When osmosis is carried out in an apparatus like that shown in Figure 1, the volume of the solution increases as it becomes diluted by accumulation of solvent. This causes the level of the solution to rise, increasing its hydrostatic pressure (due to the weight of the column of solution in the tube) and resulting in a faster transfer of solvent molecules back to the pure solvent side. When the pressure reaches a value that yields a reverse solvent transfer rate equal to the osmosis rate, bulk transfer of solvent ceases. This pressure is called the osmotic pressure (Π) of the solution. The osmotic pressure of a dilute solution is related to its solute molarity, M, and absolute temperature, T, according to the equation


where R is the universal gas constant.

If a solution is placed in an apparatus like the one shown in Figure 2, applying pressure greater than the osmotic pressure of the solution reverses the osmosis and pushes solvent molecules from the solution into the pure solvent. This technique of reverse osmosis is used for large-scale desalination of seawater and on smaller scales to produce high-purity tap water for drinking.

The figure shows a U shaped tube with a semi permeable membrane placed at the base of the U. Pure solvent is present and indicated by small yellow spheres to the left of the membrane. To the right, a solution exists with larger blue spheres intermingled with some small yellow spheres. At the membrane, arrows point from four small yellow spheres to the left of the membrane. On the right side of the U, there is a disk that is the same width of the tube and appears to block it. The disk is at the same level as the solution. An arrow points down from the top of the tube to the disk and is labeled, “Pressure greater than Π subscript solution.”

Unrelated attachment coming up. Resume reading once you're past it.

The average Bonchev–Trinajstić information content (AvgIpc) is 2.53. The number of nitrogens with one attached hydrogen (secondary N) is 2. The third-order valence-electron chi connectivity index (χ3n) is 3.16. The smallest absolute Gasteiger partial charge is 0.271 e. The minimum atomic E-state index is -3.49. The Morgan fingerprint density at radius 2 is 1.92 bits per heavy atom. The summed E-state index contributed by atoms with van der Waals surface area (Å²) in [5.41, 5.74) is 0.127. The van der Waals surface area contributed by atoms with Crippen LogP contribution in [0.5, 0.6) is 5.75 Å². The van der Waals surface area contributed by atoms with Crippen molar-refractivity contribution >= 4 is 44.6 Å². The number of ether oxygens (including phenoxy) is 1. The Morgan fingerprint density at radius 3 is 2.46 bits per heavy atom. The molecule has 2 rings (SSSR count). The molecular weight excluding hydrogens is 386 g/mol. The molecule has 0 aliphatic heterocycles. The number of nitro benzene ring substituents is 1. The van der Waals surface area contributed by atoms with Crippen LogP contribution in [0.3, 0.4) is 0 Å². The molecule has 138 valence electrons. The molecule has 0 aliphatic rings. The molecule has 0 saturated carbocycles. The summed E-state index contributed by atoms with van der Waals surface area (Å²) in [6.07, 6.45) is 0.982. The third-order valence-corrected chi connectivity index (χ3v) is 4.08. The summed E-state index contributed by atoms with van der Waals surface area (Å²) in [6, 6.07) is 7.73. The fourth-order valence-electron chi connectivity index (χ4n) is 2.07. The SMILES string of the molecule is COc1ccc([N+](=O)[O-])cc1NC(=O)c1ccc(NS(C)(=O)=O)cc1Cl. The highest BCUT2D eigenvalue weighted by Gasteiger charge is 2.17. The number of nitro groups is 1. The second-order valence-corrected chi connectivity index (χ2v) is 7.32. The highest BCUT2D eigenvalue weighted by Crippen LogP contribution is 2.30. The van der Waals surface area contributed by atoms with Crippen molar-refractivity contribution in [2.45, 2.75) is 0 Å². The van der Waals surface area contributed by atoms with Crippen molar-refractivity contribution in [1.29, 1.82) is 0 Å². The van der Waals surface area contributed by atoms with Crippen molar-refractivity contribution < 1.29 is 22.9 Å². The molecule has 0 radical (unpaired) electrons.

Applying a pressure greater than the osmotic pressure of a solution will reverse osmosis. Solvent molecules from the solution are pushed into the pure solvent.

In the process of osmosis,  water moves through a semipermeable membrane from a less concentrated solution to a more concentrated solution. Osmotic pressure is the amount of pressure that must be applied to the more concentrated solution to cause osmosis to stop. If greater pressure is applied, the water will go from the more concentrated solution to a less concentrated (more pure) solution. This is called reverse osmosis. Reverse osmosis (RO) is used to purify water in many applications, from desalination plants in coastal cities, to water-purifying machines in grocery stores (Figure 3), and smaller reverse-osmosis household units. With a hand-operated pump, small RO units can be used in third-world countries, disaster areas, and in lifeboats. Our military forces have a variety of generator-operated RO units that can be transported in vehicles to remote locations.